The Battle of Strawmen: Symbolism of the Scarecrow in the Wizard of Oz

Matthew McKenna
2 min readFeb 5, 2022

There’s a reason The Wizard of Oz’s Scarecrow didn’t have a brain. He’s a scarecrow, also called a strawman.

Okay great, so what is a strawman and what does it have to do with not having a brain?

A “strawman” is a term used in argumentation and occurs when a point or idea is misrepresented to be weaker than it actually is. It makes the idea appear weaker and turns it into a hollow and empty vessel. It becomes a fake representation of something else. Doing this in an argument or debate is called “strawmanning” someone’s argument, and is condemned as being an irrational fallacy and lacking intellectual integrity.

So in The Wizard of Oz, why doesn’t Scarecrow, the strawman, have a brain? Because living as a strawman is akin to being foolish. When you constantly strawman all views that disagree with your own, you see the world as cornfield full of strawmen. Perceiving the world in such a way that you don’t take opposing views seriously and you dismiss good points without properly engaging with them is to be a living strawman among the cornfield. You become a strawman yourself; and to live this way is to not have a brain.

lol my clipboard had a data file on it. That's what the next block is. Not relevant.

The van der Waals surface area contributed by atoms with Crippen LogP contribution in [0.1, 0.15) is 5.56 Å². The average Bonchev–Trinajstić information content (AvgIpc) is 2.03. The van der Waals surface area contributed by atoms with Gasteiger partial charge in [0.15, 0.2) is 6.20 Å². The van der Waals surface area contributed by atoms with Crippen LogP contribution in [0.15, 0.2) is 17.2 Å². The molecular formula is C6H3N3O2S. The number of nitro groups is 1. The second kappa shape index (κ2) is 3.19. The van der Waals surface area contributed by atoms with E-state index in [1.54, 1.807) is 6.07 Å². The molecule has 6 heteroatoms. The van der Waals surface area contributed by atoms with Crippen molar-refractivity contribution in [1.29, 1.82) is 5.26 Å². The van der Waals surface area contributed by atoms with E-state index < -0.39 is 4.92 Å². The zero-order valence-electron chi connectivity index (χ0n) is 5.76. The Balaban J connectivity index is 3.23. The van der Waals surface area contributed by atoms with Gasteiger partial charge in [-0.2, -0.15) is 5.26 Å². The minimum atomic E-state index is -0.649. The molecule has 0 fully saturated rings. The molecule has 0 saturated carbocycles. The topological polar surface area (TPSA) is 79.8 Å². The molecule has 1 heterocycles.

I can’t think of a better way to symbolically represent a character who lives their life in a battle with strawmen than as a scarecrow without a brain.

Perhaps this isn’t the true meaning behind the character, but it’s a fascinating coincidence from which we can extract a timeless truth.

Once we start using our brain and take opposing views seriously, we are no longer a strawman.



Matthew McKenna

When facing hardship and burned by flame / We look to myth for where to aim / As stories of old were understood / Extract the gold and make it good.